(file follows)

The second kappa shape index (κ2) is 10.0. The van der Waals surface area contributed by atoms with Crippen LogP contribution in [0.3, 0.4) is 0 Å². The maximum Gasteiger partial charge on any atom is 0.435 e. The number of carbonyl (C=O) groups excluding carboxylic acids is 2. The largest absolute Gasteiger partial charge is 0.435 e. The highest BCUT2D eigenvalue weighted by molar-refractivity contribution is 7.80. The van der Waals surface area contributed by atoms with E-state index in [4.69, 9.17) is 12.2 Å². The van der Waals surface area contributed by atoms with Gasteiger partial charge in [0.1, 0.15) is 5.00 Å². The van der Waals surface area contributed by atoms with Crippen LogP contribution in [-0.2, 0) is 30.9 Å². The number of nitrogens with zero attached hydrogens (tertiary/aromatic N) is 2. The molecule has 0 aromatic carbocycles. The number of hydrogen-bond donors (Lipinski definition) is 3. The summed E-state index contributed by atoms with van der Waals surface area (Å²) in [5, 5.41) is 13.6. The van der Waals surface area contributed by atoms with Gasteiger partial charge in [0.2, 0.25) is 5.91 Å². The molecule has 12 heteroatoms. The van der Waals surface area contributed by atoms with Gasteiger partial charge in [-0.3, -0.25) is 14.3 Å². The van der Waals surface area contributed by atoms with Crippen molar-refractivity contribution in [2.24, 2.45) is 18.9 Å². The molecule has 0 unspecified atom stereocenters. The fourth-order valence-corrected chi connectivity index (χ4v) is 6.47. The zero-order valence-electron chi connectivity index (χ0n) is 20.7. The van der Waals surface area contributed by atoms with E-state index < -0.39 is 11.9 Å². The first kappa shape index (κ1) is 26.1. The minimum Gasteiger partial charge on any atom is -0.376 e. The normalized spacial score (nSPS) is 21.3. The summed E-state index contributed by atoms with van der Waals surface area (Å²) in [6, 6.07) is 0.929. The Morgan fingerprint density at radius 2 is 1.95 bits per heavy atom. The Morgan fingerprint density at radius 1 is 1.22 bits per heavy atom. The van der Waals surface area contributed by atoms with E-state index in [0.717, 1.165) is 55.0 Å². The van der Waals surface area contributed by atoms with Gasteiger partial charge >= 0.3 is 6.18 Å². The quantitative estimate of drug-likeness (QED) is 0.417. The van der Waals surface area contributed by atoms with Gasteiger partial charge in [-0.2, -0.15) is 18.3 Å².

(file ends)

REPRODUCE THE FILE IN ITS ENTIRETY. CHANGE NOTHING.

The second kappa shape index (κ2) is 10.0. The van der Waals surface area contributed by atoms with Crippen LogP contribution in [0.3, 0.4) is 0 Å². The maximum Gasteiger partial charge on any atom is 0.435 e. The number of carbonyl (C=O) groups excluding carboxylic acids is 2. The largest absolute Gasteiger partial charge is 0.435 e. The highest BCUT2D eigenvalue weighted by molar-refractivity contribution is 7.80. The van der Waals surface area contributed by atoms with E-state index in [4.69, 9.17) is 12.2 Å². The van der Waals surface area contributed by atoms with Gasteiger partial charge in [0.1, 0.15) is 5.00 Å². The van der Waals surface area contributed by atoms with Crippen LogP contribution in [-0.2, 0) is 30.9 Å². The number of nitrogens with zero attached hydrogens (tertiary/aromatic N) is 2. The molecule has 0 aromatic carbocycles. The number of hydrogen-bond donors (Lipinski definition) is 3. The summed E-state index contributed by atoms with van der Waals surface area (Å²) in [5, 5.41) is 13.6. The van der Waals surface area contributed by atoms with Gasteiger partial charge in [0.2, 0.25) is 5.91 Å². The molecule has 12 heteroatoms. The van der Waals surface area contributed by atoms with Gasteiger partial charge in [-0.3, -0.25) is 14.3 Å². The van der Waals surface area contributed by atoms with Crippen molar-refractivity contribution in [2.24, 2.45) is 18.9 Å². The molecule has 0 unspecified atom stereocenters. The fourth-order valence-corrected chi connectivity index (χ4v) is 6.47. The zero-order valence-electron chi connectivity index (χ0n) is 20.7. The van der Waals surface area contributed by atoms with E-state index < -0.39 is 11.9 Å². The first kappa shape index (κ1) is 26.1. The minimum Gasteiger partial charge on any atom is -0.376 e. The normalized spacial score (nSPS) is 21.3. The summed E-state index contributed by atoms with van der Waals surface area (Å²) in [6, 6.07) is 0.929. The Morgan fingerprint density at radius 2 is 1.95 bits per heavy atom. The Morgan fingerprint density at radius 1 is 1.22 bits per heavy atom. The van der Waals surface area contributed by atoms with E-state index in [0.717, 1.165) is 55.0 Å². The van der Waals surface area contributed by atoms with Gasteiger partial charge >= 0.3 is 6.18 Å². The quantitative estimate of drug-likeness (QED) is 0.417. The van der Waals surface area contributed by atoms with Gasteiger partial charge in [-0.2, -0.15) is 18.3 Å².